Euro 2020 would have earned Brussels up to 123 million euros - researcher calculates

Thursday, 14 December 2017 17:17
Euro 2020 would have earned Brussels up to 123 million euros - researcher calculates (c) Belga
Hosting the Euro 2020 football tournament would have earned Brussels about 100.3 million to 123 million euros, l’Echo daily reported on Thursday, based on the memoir of a student of the Solvay Brussels School.
Luc Jérôme, who obtained a distinction for his work, calculated the positive economic impact of the sporting event on the basis of four scenarios. Under the most optimistic one, Brussels would have earned an estimated 123 million euros from hosting the opening match, three other matches and the press centre.

Under the second scenario, the opening match would not have been played in Brussels and under the third, the press centre would not have been located in the capital.

Under the least optimistic scenario, Brussels would not have hosted the opening match or the press centre, but four matches would have been played there. This would have earned the capital about 100.3 million euros.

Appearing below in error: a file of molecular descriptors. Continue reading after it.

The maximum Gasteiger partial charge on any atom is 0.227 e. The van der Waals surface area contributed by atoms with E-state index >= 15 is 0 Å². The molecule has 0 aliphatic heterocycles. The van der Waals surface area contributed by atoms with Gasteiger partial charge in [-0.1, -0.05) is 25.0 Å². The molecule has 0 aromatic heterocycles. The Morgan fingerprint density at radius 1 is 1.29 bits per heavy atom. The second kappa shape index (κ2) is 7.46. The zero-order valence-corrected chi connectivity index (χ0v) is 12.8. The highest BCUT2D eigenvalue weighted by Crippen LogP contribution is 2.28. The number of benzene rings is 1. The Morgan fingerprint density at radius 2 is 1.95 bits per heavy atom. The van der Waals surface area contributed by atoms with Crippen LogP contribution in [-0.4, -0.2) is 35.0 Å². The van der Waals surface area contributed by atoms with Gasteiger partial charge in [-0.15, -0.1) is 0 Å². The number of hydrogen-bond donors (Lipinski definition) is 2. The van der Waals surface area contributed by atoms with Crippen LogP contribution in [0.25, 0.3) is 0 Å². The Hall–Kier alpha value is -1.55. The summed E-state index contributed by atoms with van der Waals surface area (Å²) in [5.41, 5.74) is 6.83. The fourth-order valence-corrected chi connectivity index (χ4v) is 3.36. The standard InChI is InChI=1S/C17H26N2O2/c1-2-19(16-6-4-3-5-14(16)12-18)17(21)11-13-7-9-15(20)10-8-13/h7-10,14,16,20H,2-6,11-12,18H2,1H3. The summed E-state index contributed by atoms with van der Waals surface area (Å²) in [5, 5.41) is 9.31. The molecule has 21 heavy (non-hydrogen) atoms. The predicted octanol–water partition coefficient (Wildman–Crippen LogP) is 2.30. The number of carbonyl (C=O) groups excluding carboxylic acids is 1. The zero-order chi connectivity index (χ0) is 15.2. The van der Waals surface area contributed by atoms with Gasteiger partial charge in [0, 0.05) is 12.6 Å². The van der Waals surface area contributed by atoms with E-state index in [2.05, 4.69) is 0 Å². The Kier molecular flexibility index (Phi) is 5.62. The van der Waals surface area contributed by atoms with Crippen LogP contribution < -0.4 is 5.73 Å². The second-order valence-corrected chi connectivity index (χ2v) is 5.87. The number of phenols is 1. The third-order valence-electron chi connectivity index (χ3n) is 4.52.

Earnings for the entire country could have ranged between 130.7 million and 160.8 million euros – 22.6 million to 28.3 million for Flanders and 7.7 million to 9.6 million for Wallonia, according to Jérôme’s estimates.

The student also calculated that Euro 2020 would have enabled the creation of between 763 and 921 jobs in Brussels during the event.

Maria Novak
The Brussels Times
Google Plus

More Stories

Decree prohibiting use of non-professional weed killers approved

Decree prohibiting use of non-professional weed killers approved

The ministers’ council approved Friday a decree that prohibits the use of certain herbicides by private individuals, announced the Minister of Agriculture Denis Ducarme.

Mechelen tests self-driving delivery vehicles

Mechelen tests self-driving delivery vehicles

Saturday saw the arrival of a self-driving delivery truck in the busy shopping streets of the centre of Mechelen.

Dozens of First World War remains disinterred in West Flanders

Dozens of First World War remains disinterred in West Flanders

The remains of more than 40 soldiers who died in the First World War have been uncovered by archaeologists working on a site in Wijtschate in West Flanders province, part of the war’s main Western front and part of the battle of Passchendaele.